First Welsh ‘CLP’ to do so – and third in UK on a single evening – also calls for change to leadership election rules
Labour members in Aberconwy last night became the first Welsh ‘CLP’ to declare their absence of confidence in Keir Starmer and to demand his immediate resignation as Labour leader. The CLP passed the following by a 12:1 margin:
No confidence Motion
Keir Starmer Aberconwy CLP believes that the election result in Hartlepool is a disaster for our party. Instead of winning back voters in key working-class areas, we are losing further seats to the Tories.
Aberconwy CLP believes that this is the result of the rightward turn taken under Keir Starmer’s leadership: abandoning class-based policies, and instead resorting to flag-waving and appeals to big business.
Aberconwy CLP notes that Starmer has also spent more time attacking grassroots Labour Party members, than he has attacking Boris Johnson and the corrupt Tory government.
For all these reasons, Aberconwy CLP declares that it has no confidence in Keir Starmer. We call on him to stand down immediately, and for a leadership contest to be set in motion – so that the membership can elect a new leadership that will fight the Tories on the basis of a bold socialist programme.
Two CLPs in England – North Devon and Liverpool Wavertree – passed similar motions on the same evening. Aberconwy members also called for a change to Labour’s leadership election rules to allow for a binding vote of no confidence in the party’s leader to be held at annual party conferences:
Rule Change Motion A Challenge to the leadership – leadership election
At present, with an incumbent in place, a left wing-candidate challenger would be required to get support from at least 40 MPs (20% of the PLP) to get onto the ballot paper. It is extremely unlikely, even in supposedly Socialist Party for a left-wing challenger, to get the required support.
If the incumbent were to stand down, however, then – according to the rules – a candidate would only need 20 MPs (or 10% of the PLP) to get onto the ballot. This is entirely possible for the left to achieve. The problem is: it is highly unlikely that Starmer would choose to stand down.
The only way to resolve this is to push through a rule change saying that there is an automatic vacancy if the leader has faced a successful Vote of No Confidence (VONC) at a party conference. Such a rule change is possible, and does not contradict the ‘three year rule’. If such a rule change is successfully passed, it would come into practice immediately.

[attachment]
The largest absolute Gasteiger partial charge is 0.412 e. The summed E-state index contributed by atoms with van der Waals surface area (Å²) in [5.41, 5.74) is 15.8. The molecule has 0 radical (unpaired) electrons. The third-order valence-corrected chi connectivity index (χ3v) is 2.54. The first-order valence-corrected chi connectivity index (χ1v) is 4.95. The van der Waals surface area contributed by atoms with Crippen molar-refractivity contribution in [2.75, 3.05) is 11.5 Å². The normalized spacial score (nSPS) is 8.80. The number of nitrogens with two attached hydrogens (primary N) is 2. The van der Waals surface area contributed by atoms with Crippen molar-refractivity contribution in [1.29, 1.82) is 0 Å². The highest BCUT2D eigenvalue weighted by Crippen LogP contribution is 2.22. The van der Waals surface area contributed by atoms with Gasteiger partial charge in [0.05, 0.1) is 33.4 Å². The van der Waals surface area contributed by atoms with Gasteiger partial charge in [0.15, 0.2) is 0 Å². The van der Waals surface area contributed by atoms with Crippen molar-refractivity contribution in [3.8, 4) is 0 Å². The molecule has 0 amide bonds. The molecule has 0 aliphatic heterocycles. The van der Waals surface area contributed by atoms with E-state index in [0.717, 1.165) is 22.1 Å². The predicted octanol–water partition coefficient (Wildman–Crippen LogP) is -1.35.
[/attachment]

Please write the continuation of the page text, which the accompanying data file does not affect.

The closing date for rule change motions for this year’s annual conference is 11 June 2021. Aberconwy CLP therefore proposes the following changes to The UK Labour Party Rule Book:
Chapter 4, Clause II:2 of the Labour Party rule book Rules change to Chapter 4, Elections of national officers of the Party and national committees. Under Clause ll:2 – Procedural rules for elections for national officers of the Party: Election of leader and deputy leader. Between 2A (The leader and deputy leader shall be elected…) and 2B (Nomination), insert a new clause 2B on ‘Vacancies’, as follows:
Chapter 4, Clause II:2.B: “A vacancy occurs either when an incumbent stands down; or has faced a successful vote of no confidence, carried by a simple majority at a national conference of the Party.” Renumber subsequent paragraphs.
Members in three CLPs have now come forward to say that Keir Starmer is the problem, not the solution – and to demand his immediate departure. How many more will add their voices to the call before Starmer’s acting general secretary David Evans again tries to gag members and assault their right to freedom of speech.
The SKWAWKBOX needs your help. The site is provided free of charge but depends on the support of its readers to be viable. If you can afford to without hardship, please click here to arrange a one-off or modest monthly donation via PayPal or here to set up a monthly donation via GoCardless (SKWAWKBOX will contact you to confirm the GoCardless amount). Thanks for your solidarity so SKWAWKBOX can keep bringing you information the Establishment would prefer you not to know about.
If you wish to republish this post for non-commercial use, you are welcome to do so – see here for more.